Monday, July 17, 2017

Back Home

Joining my aunt and uncle in a trip to Michigan, my dad and Judy decided to come a few days early to visit and hang out.  The Mister and I were both on vacation, so Dad suggested we think about maybe a day trip somewhere, since we had the time.  During a bout of insomnia, an idea crossed my mind, one that enticed me.  I dismissed the notion knowing how many times Dad and Judy had been there before and my assumption that they had no desire to return so soon, however, Dad called me later that same day saying, "feel free to say no, but I had this idea..." and suggested the very idea that had come to me at 4 am.  Let's go home.  Together.  You can't argue with an idea that comes together like that.  I don't think The Mister nor Judy got much of a vote (although we did entice them with all the great food we could think of back home!)

Back home.  


Home has been so many places for me - Illinois, Pennsylvania, Michigan, even Iowa and Louisiana had short stints in there as "home".  But "home" being "the place where I started from", is only found in one place, Woodstock, Illinois.  We figured I hadn't been back there since probably 2002, when Dad and Judy moved to TN.  The town is most known for being the home of Dick Tracy and where the movie "Groundhog Day" was filmed.  For us, however, it's home.

Our trip, I hate to admit, was centered a lot around food.  There were some MUST eats, like chocolate long johns from Swiss Maid Bakery and an Italian beef sandwich from what was Beef Villa.  We also felt like a twist cone was mandatory from DQ and we stopped long enough to bring back Julie's favorite deep-dish pizza.  We spent much of the rest of the time driving around, looking at all the places that were significant to my growing up.  We saw my elementary schools, middle school and much-renovated high school.  We drove by three houses my parents had lived in and I took pictures of the two that I had grown up in.  For the first time for all of us, we spent the night in a local hotel, something that seemed extremely odd given this was our hometown.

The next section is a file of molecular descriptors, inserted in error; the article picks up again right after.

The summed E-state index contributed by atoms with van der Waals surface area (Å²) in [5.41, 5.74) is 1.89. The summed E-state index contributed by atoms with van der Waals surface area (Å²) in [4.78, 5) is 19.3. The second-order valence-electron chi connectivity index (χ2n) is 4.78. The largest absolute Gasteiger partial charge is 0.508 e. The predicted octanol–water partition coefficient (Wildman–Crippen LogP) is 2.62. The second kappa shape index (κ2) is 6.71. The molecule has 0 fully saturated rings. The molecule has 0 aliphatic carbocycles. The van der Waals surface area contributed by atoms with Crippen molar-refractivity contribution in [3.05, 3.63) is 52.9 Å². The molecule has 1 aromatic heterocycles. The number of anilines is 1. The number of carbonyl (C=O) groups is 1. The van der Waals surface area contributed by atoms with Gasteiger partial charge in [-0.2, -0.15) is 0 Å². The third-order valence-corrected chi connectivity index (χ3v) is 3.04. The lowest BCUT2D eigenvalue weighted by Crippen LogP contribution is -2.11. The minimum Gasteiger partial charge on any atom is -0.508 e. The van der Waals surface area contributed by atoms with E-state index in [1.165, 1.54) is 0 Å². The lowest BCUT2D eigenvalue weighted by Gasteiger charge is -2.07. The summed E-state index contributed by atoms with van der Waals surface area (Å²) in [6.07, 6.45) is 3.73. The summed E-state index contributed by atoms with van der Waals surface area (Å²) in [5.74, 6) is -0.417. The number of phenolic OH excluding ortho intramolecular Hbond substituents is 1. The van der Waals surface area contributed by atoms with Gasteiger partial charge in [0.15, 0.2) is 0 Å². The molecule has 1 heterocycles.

We reminisced a lot.  I teased Dad that I should have used his old Dictaphone and recorded his commentary for all time.  I will never remember all the stories, people or places, but I left Woodstock having learned - or been reminded of - a few key things.

Dad told about how he and Mom used to make all their "major decisions" at the Dog-N-Suds.  As he spoke, it was obvious that the location, while used repeatedly, wasn't relevant.  The desire to make decisions as a team was the priority.  Whether talking about housing, jobs or perhaps even me, they sat together and talked it over together.


Food was meant to be shared.  The Italian beef sandwiches that I remembered being in our house were most often for a gathering.  Whether my parents were hosting the new teachers, a graduation party or the neighborhood, a roasting pan of beef and long baguettes of delicious bread filled our counters!  We decided to stick with the tradition of sharing and after having our own meal together, we took five pounds home for the weekend to share with the rest of the family!